Broadband

UK Telecoms Industry commits to keeping people connected

Keeping the UK Connected

All major network providers in the UK have agreed to implement a set of common measures designed to support and protect customers’ access to the internet for the duration of the COViD-19 pandemic. 

The UK’s major internet service and mobile providers, namely BT/EE, Openreach, Virgin Media, Sky, TalkTalk, O2, Vodafone, Three, Hyperoptic, Gigaclear, and KCOM have all agreed the following commitments, effective immediately:

  • All providers have committed to working with customers who find it difficult to pay their bill as a result of Covid-19 to ensure that they are treated fairly and appropriately supported.
  • All providers will remove all data allowance caps on all current fixed broadband services.
  • All providers have agreed to offer some new, generous mobile and landline packages to ensure people are connected and the most vulnerable continue to be supported. For example, some of these packages include data boosts at low prices and free calls from their landline or mobile.
  • All providers will ensure that vulnerable customers or those self-isolating receive alternative methods of communication wherever possible if priority repairs to fixed broadband and landlines cannot be carried out.

These commitments are in addition to a range of supportive measures offered by the individual providers to their customers affected by circumstances arising from Covid-19.

According to the deal, telecommunication companies will have to provide “alternative methods of communication” should the outbreak continue to prevent repairs to landlines. Likewise, new measures to ensure that customers are treated “fairly” if they’re having trouble paying their monthly bills during the public health crisis, which is purported to have results in 80,000 job losses in the UK already.

Even before the latest measures, which were agreed by the Government Digital Secretary and Ofcom and a number of other major telecommunications providers, a number of firms had already started to introduce their own provisions to ensure vulnerable consumers would be able to access the most crucial information about the novel coronavirus pandemic.

EE, O2, Three and other mobile providers already enabled customers to visit NHS resources and Government guidelines on social distancing and the restrictions currently in place in the UK without using any of their mobile data allowance. So, even if a customer had used all of their data allowance for the month, they would still be able to access their all-important resources.

Vodafone went even further and allowed data-free access to a number of charities, including Mind, Calm and other mental health resources. Not only that, but Vodafone has also committed to hand out unlimited mobile data for half a million customers on its Pay Monthly plans to help people keep in touch via video call apps like FaceTime, WhatsApp and HouseParty.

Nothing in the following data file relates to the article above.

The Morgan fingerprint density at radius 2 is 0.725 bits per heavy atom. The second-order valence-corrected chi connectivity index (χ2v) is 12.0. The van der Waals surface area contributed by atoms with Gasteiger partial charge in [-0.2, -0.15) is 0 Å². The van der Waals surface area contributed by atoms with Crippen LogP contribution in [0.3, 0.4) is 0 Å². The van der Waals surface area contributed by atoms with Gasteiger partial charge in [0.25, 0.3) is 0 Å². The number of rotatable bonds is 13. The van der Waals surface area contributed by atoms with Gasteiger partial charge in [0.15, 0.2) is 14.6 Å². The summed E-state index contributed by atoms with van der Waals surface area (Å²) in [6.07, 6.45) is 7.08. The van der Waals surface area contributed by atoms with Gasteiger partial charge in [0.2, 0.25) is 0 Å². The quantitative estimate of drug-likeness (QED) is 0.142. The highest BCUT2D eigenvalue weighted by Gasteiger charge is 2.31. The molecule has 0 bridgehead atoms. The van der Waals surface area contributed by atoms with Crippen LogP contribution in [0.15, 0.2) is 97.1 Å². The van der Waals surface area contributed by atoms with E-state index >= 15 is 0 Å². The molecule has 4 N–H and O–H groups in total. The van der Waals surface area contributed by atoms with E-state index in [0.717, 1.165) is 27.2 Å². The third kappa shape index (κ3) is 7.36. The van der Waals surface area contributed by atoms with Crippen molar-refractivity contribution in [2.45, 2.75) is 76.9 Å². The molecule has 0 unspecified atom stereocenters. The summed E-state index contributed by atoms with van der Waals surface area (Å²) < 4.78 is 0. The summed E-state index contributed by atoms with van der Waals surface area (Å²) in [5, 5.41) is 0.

Customers not already paying for an unlimited data plan will be able to access the offer through the VeryMe rewards scheme available in their My Vodafone App on iOS and Android right now. And that’s not all, Vodafone has already started to proactively upgrade Pay Monthly customers who are flagged as “vulnerable” in its systems.

Those who are able to work from home are now more reliant on the home broadband infrastructure to continue to be productive, attend meetings, and more. Checking in on relatives and organising social events with friends has also now moved online – adding to the strain.

In order to ease some of the pressure, YouTube, Netflix, Amazon Prime Video and Disney+ have all pledged to drop the quality of streaming video to try to keep everyone connected during the lockdown measures. Sony has also limited download speeds for game downloads and patches on its PS3 and PS4.

Speaking about the latest measures agreed by the Government and ISPs, Digital Secretary Oliver Dowden said:

“It’s fantastic to see mobile and broadband providers pulling together to do their bit for the national effort by helping customers, particularly the most vulnerable, who may be struggling with bills at this difficult time. It is essential that people stay at home to protect the NHS and save lives. This package helps people to stay connected whilst they stay home.”

Virtually all operators in the UK have reported jumps in traffic this month, with Virgin seeing an increase of up to 95% in upstream traffic during daytime hours. Broadband providers, however, have repeatedly played down concerns that their network infrastructure would be unable to cope with the surge in demand. ISPA-UK, the organization that represents internet service providers, said that networks were already built for peak usage in the evenings. 

A more pressing issue, therefore, is to protect customers that are most at risk of seeing their internet allowance running out, especially as connectivity becomes a daily necessity – whether to access key NHS services, to be able to keep working from home, or to stay in touch with relatives.

Melanie Dawes, CEO of Ofcom said:

We recognise providers are dealing with unprecedented challenges at the moment. So we welcome them stepping up to protect vulnerable customers, at a time when keeping in touch with our friends and families has never been more important. We’ll continue to work with Government and industry to help make sure people stay connected.

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